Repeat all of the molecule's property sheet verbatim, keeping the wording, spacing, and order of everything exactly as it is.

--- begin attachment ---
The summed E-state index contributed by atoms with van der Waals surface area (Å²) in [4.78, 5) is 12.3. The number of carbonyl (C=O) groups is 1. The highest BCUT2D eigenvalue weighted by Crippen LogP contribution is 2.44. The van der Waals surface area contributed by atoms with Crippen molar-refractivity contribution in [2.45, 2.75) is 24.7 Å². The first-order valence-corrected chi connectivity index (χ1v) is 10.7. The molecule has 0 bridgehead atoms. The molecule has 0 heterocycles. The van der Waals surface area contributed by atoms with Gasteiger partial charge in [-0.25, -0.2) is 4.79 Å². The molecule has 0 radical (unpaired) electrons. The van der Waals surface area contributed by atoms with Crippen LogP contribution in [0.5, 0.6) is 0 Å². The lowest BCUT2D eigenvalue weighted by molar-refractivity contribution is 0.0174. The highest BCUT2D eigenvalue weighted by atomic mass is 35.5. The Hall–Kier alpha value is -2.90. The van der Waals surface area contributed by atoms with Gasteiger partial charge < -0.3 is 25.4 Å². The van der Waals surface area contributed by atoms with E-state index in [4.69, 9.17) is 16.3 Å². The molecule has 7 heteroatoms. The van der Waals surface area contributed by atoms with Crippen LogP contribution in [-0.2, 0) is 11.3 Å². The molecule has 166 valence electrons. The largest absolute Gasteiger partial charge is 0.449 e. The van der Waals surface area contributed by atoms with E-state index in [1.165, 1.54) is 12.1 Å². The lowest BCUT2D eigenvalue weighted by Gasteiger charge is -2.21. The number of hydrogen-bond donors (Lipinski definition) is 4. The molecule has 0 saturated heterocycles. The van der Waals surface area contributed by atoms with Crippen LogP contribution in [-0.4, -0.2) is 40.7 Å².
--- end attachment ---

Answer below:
The summed E-state index contributed by atoms with van der Waals surface area (Å²) in [4.78, 5) is 12.3. The number of carbonyl (C=O) groups is 1. The highest BCUT2D eigenvalue weighted by Crippen LogP contribution is 2.44. The van der Waals surface area contributed by atoms with Crippen molar-refractivity contribution in [2.45, 2.75) is 24.7 Å². The first-order valence-corrected chi connectivity index (χ1v) is 10.7. The molecule has 0 bridgehead atoms. The molecule has 0 heterocycles. The van der Waals surface area contributed by atoms with Gasteiger partial charge in [-0.25, -0.2) is 4.79 Å². The molecule has 0 radical (unpaired) electrons. The van der Waals surface area contributed by atoms with Crippen LogP contribution in [0.5, 0.6) is 0 Å². The lowest BCUT2D eigenvalue weighted by molar-refractivity contribution is 0.0174. The highest BCUT2D eigenvalue weighted by atomic mass is 35.5. The Hall–Kier alpha value is -2.90. The van der Waals surface area contributed by atoms with Gasteiger partial charge < -0.3 is 25.4 Å². The van der Waals surface area contributed by atoms with E-state index in [4.69, 9.17) is 16.3 Å². The molecule has 7 heteroatoms. The van der Waals surface area contributed by atoms with Crippen LogP contribution in [-0.2, 0) is 11.3 Å². The molecule has 166 valence electrons. The largest absolute Gasteiger partial charge is 0.449 e. The van der Waals surface area contributed by atoms with E-state index in [1.165, 1.54) is 12.1 Å². The lowest BCUT2D eigenvalue weighted by Gasteiger charge is -2.21. The number of hydrogen-bond donors (Lipinski definition) is 4. The molecule has 0 saturated heterocycles. The van der Waals surface area contributed by atoms with Crippen LogP contribution in [-0.4, -0.2) is 40.7 Å².